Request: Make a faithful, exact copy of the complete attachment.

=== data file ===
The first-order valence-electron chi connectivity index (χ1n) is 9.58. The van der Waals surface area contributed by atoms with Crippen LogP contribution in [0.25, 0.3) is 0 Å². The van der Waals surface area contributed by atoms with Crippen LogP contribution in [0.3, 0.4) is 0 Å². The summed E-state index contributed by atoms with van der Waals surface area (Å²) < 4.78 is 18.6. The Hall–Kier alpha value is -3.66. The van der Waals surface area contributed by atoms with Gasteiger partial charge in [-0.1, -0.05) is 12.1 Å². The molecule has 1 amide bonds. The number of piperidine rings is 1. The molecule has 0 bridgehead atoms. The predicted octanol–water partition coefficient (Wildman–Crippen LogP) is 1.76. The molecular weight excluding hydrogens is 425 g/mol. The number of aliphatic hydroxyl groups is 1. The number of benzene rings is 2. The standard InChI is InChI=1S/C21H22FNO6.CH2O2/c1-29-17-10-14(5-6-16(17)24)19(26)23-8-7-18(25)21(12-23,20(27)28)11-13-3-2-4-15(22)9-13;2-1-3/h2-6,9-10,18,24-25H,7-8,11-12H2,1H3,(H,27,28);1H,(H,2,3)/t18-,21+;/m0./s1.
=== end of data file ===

The first-order valence-electron chi connectivity index (χ1n) is 9.58. The van der Waals surface area contributed by atoms with Crippen LogP contribution in [0.25, 0.3) is 0 Å². The van der Waals surface area contributed by atoms with Crippen LogP contribution in [0.3, 0.4) is 0 Å². The summed E-state index contributed by atoms with van der Waals surface area (Å²) < 4.78 is 18.6. The Hall–Kier alpha value is -3.66. The van der Waals surface area contributed by atoms with Gasteiger partial charge in [-0.1, -0.05) is 12.1 Å². The molecule has 1 amide bonds. The number of piperidine rings is 1. The molecule has 0 bridgehead atoms. The predicted octanol–water partition coefficient (Wildman–Crippen LogP) is 1.76. The molecular weight excluding hydrogens is 425 g/mol. The number of aliphatic hydroxyl groups is 1. The number of benzene rings is 2. The standard InChI is InChI=1S/C21H22FNO6.CH2O2/c1-29-17-10-14(5-6-16(17)24)19(26)23-8-7-18(25)21(12-23,20(27)28)11-13-3-2-4-15(22)9-13;2-1-3/h2-6,9-10,18,24-25H,7-8,11-12H2,1H3,(H,27,28);1H,(H,2,3)/t18-,21+;/m0./s1.